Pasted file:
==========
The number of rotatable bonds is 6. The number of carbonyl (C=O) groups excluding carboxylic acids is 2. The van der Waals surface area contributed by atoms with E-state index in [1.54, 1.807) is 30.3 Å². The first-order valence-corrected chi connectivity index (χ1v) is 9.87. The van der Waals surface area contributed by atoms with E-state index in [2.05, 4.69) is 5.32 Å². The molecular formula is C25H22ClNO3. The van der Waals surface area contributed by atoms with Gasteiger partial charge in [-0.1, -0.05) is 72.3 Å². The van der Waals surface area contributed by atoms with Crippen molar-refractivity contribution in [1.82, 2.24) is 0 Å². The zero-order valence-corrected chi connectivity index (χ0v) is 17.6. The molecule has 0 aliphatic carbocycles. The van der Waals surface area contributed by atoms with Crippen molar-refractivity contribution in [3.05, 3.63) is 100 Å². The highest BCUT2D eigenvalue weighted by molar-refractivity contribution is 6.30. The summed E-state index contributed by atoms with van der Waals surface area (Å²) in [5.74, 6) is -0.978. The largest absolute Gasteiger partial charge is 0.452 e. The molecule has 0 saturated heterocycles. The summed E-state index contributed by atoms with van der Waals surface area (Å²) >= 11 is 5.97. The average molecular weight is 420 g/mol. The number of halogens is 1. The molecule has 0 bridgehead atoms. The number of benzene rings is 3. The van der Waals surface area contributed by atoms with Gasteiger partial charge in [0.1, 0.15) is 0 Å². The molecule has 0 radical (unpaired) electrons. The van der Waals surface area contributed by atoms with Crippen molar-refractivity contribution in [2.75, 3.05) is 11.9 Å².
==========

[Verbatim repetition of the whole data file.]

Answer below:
The number of rotatable bonds is 6. The number of carbonyl (C=O) groups excluding carboxylic acids is 2. The van der Waals surface area contributed by atoms with E-state index in [1.54, 1.807) is 30.3 Å². The first-order valence-corrected chi connectivity index (χ1v) is 9.87. The van der Waals surface area contributed by atoms with E-state index in [2.05, 4.69) is 5.32 Å². The molecular formula is C25H22ClNO3. The van der Waals surface area contributed by atoms with Gasteiger partial charge in [-0.1, -0.05) is 72.3 Å². The van der Waals surface area contributed by atoms with Crippen molar-refractivity contribution in [1.82, 2.24) is 0 Å². The zero-order valence-corrected chi connectivity index (χ0v) is 17.6. The molecule has 0 aliphatic carbocycles. The van der Waals surface area contributed by atoms with Crippen molar-refractivity contribution in [3.05, 3.63) is 100 Å². The highest BCUT2D eigenvalue weighted by molar-refractivity contribution is 6.30. The summed E-state index contributed by atoms with van der Waals surface area (Å²) in [5.74, 6) is -0.978. The largest absolute Gasteiger partial charge is 0.452 e. The molecule has 0 saturated heterocycles. The summed E-state index contributed by atoms with van der Waals surface area (Å²) >= 11 is 5.97. The average molecular weight is 420 g/mol. The number of halogens is 1. The molecule has 0 bridgehead atoms. The number of benzene rings is 3. The van der Waals surface area contributed by atoms with Gasteiger partial charge in [0.1, 0.15) is 0 Å². The molecule has 0 radical (unpaired) electrons. The van der Waals surface area contributed by atoms with Crippen molar-refractivity contribution in [2.75, 3.05) is 11.9 Å².